Opinion: The 10 words that could sink Trump’s presidency

Bill Clinton and Monica Lewinsky
President Clinton was later haunted by his assertion that he did not have sexual relations with Monica Lewinsky.
(Associated Press)

The course of a presidential investigation can sometimes hinge on a few words. For Bill Clinton, they were his assurances at a news conference that “I did not have sexual relations with that woman.”

For Richard Nixon the words were, “All right. Fine,” his agreement on the “smoking gun” tape to stop the FBI from investigating the Watergate break-in.

And Donald Trump’s fate may rest on 10 words from the rough transcript of his conversation with Ukrainian President Volodymyr Zelensky: “I would like you to do us a favor though.” We’ll be picking that sentence apart for a long time to come; by the time this is over, we’ll all know it by heart.

The main snag for Trump is that adverb, “though.” Attached to the end of a sentence, “though” restricts or qualifies what was said previously. And when what precedes that sentence is a promise or offer, “though” signals a condition: “You can take the car tomorrow. You’ll have to pick up the kids, though.”

That’s clearly the role “though” plays in the transcript. Zelensky says he’s ready to buy more missiles from the U.S.; Trump responds with “I would like you to do a favor, though.” If Trump hadn’t wanted to connect the missile purchases to the favor, he wouldn’t have used “though.” He would have started the sentence with something like, “Oh, and another thing.”


Then there’s the weird way Trump couches his request as a “favor.” That turns out to be just as much of a snag as “though” is. As a speech act, to ask for a favor is to request an act of personal kindness that benefits the requester: in this case, launching investigations that would benefit Trump rather than Ukraine. “Favor” is not the word you’d use to ask Ukraine to implement extensive structural reforms, as some Trump defenders have argued the president was doing. That would benefit Ukrainians rather than us. It would be like asking President Xi Jinping to do us a favor and hold free elections.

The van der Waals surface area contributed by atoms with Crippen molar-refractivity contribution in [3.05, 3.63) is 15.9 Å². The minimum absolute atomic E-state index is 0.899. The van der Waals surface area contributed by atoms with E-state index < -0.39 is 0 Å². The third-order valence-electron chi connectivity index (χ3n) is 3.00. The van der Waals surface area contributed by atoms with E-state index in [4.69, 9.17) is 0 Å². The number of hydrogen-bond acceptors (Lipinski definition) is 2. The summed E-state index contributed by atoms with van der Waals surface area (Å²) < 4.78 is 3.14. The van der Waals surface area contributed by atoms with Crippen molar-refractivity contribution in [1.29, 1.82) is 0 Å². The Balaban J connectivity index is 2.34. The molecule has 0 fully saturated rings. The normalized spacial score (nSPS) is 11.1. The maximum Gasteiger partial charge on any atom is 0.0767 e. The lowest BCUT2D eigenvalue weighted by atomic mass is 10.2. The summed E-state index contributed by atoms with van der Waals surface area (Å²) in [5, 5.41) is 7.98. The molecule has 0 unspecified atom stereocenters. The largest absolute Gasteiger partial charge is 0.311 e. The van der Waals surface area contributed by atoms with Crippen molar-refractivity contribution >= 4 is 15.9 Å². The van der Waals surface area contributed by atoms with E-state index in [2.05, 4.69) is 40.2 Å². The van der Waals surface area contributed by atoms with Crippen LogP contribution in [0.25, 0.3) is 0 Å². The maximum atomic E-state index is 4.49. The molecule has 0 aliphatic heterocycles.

In any event, Zelensky had no choice in the matter. What Trump asked of Zelensky was a faux favor: a request made under the pretense that the addressee will fulfill it out of goodwill, when in fact rejecting it would come with a price. To many, Trump’s request for a faux favor evoked the language of “The Godfather,” a film in which the failure to grant a favor could have dire consequences. Calling it a “favor” follows a transparent fiction of the Godfather’s world, that when people defer to the don, it’s not out of fear or greed but respect. That’s implicit in the movie’s signature line, when Don Vito explains he is going to “make him an offer he can’t refuse.”

But the mobster analogy isn’t entirely apt. As leaders go, Trump is no Vito Corleone. His narcissism gets in the way. Asking for faux favors is endemic wherever there are asymmetries of wealth and power, particularly at higher altitudes, and the fiction isn’t always as transparent as it was to the don. Jennifer Chatman, a professor of management at UC Berkeley’s Haas School of Business, has studied the toxic effects on an organization of narcissistic leaders, particularly grandiose narcissists, who have an inflated sense of their intellect and allure and an unlimited appetite for praise. She points out that such a leader may think he’s flattering his underlings by asking for favors rather than issuing orders. In doing so, he “allows them to breathe his rarified air” and gives them the gift of choice. “Narcissists have a nose for patsies,” she observes, “ready to ingratiate at a moment’s notice.” It’s another kind of quid pro quo: Do as I ask and you can bathe in my luster.

That’s Trump to a T. He has boundless faith in his charisma. Long before he was president he was confident that his wealth and celebrity invested him with a glow that inclined others to want to please him and grant him favors of every kind (as he notoriously put it, “When you’re a star…”). The journalist Seth Hettena noted in the New York Times last year that “‘do me a favor’ is one of [Trump’s] favorite lines.”

From the start of their conversation, Zelensky lavished on Trump the ardent praise he expects from everyone in range of his aura. So it was natural for Trump to suppose that Zelensky would be gratified by a request that implied a personal connection and the promise of Trump’s gratitude. To Trump, all policy is personal, so he was surely pleased when Zelensky responded to his request for a faux favor by declaring Ukraine “open for any future cooperation” and raised the prospect of a future tête-à-tête and a ride in Trump’s plane.

Is it any wonder he came away from the call calling it “a perfect conversation?”

Geoffrey Nunberg, a linguist, is a professor in the School of Information at UC Berkeley and a regular contributor to NPR’s “Fresh Air.” His latest book is “Ascent of the A-Word.”